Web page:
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  • Writer's pictureAdam O'Neill

What is Christian Psychiatry?

Updated: Aug 3, 2023


What is Christian Psychiatry?
 

Article Summary:

  • A psychiatrists worldview matters when delivering care.

  • Worldview impacts how we view sickness and it's healing.

  • Pain is inevitable in life but the right heart and mind orientation can reduce suffering.

  • Christians proclaim God as good in and through the use of medicine not in spite of it.

 

Repeated studies, the most recent published in 2017, have confirmed that psychiatry is the most secular field of medicine. The few providers that practice Christian psychiatry are often confused and alarmed by this fact. Why?


First, our worldview matters in how we practice medicine. The worldview we have influences how we see and interact with the world. Our worldview changes how we see ourselves and others, how we view pain and suffering, and what we pursue as ultimate good. Some have argued that a provider should attempt to take on the worldview of their patients, but I have doubts this is ever truly possible (at least not completely). Only someone who holds so loosely to their own view, or else they hold a worldview that is a sort of kaleidoscope of views, would be able to approach seemingly everyone (except, I find, the one who affirms their view strongly enough to call it the sole Truth). It is questionable whether they actually believe and could throw off such foundational beliefs.


Second, sickness has a source and identifying it is the cornerstone of medical practice. How can we adequately treat what has not first been correctly identified and defined? I do not affirm that all illness, mental or physical, comes from personal sin, but I do affirm that all sickness is the result of living in a fallen world.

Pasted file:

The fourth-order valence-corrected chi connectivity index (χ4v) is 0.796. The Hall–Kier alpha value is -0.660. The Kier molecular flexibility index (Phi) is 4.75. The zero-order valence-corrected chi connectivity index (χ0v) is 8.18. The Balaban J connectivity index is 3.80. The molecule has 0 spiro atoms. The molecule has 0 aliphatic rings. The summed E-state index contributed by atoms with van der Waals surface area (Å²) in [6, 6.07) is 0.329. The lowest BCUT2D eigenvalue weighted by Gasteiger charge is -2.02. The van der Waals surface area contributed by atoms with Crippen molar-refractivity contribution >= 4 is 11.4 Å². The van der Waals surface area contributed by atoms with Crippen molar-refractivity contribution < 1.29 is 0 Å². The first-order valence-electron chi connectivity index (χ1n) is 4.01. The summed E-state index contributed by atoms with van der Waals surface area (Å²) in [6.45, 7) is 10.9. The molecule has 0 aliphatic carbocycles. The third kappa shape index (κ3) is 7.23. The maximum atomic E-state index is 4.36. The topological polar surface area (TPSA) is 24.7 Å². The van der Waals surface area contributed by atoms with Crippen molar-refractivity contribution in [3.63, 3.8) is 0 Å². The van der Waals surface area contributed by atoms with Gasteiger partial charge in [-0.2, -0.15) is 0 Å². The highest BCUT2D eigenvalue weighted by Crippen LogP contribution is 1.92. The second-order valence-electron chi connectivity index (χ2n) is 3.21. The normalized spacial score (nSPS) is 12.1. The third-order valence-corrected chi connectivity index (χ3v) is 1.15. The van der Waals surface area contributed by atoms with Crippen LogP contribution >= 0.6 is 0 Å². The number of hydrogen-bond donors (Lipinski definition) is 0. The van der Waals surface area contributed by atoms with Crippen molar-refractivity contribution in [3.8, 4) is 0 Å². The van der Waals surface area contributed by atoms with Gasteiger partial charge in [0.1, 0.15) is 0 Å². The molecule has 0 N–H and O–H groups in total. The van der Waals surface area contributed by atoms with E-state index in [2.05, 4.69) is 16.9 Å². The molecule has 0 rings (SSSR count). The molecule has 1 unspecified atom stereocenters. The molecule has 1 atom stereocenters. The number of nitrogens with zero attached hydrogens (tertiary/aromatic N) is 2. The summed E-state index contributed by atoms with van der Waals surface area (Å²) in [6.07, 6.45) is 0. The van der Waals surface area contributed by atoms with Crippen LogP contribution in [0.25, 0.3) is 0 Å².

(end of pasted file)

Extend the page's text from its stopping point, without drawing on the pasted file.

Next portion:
Third, viewing suffering as inevitable but purposed for the Good of believers (Romans 8:28) changes how we treat illness. This does not mean we allow patients to suffer for the sake of suffering, and we work to heal what we find as broken, but not before affirming what we know to be true. That these “light and momentary” afflictions (and I too struggle to see my patient’s struggles as well as my own as light and momentary) are producing for us “a weight of Glory beyond comparison” (2 Cor. 4:17). So, as we pursue treatment for the relief of suffering, we begin first by changing our posture, through this mindset and toward the pain, not away. Carl Jung proclaimed, “What we resist not only persists, but will grow in size.”


Finally, we proclaim Christ’s redemptive work through the practice of medicine, not instead of it. God has redeemed us through his Son spiritually and provided good gifts for our fallen mental state. Medications, therapies, supplements, and vitamins have all been shown to improve mental health when correctly applied.

If you are interested in receiving care from a provider who affirms these tenets, I encourage you to reach out to Adam O’Neill & Associates. We do not promise to have all the answers, but we will be with you in wrestling for the answers and seeking Truth together.



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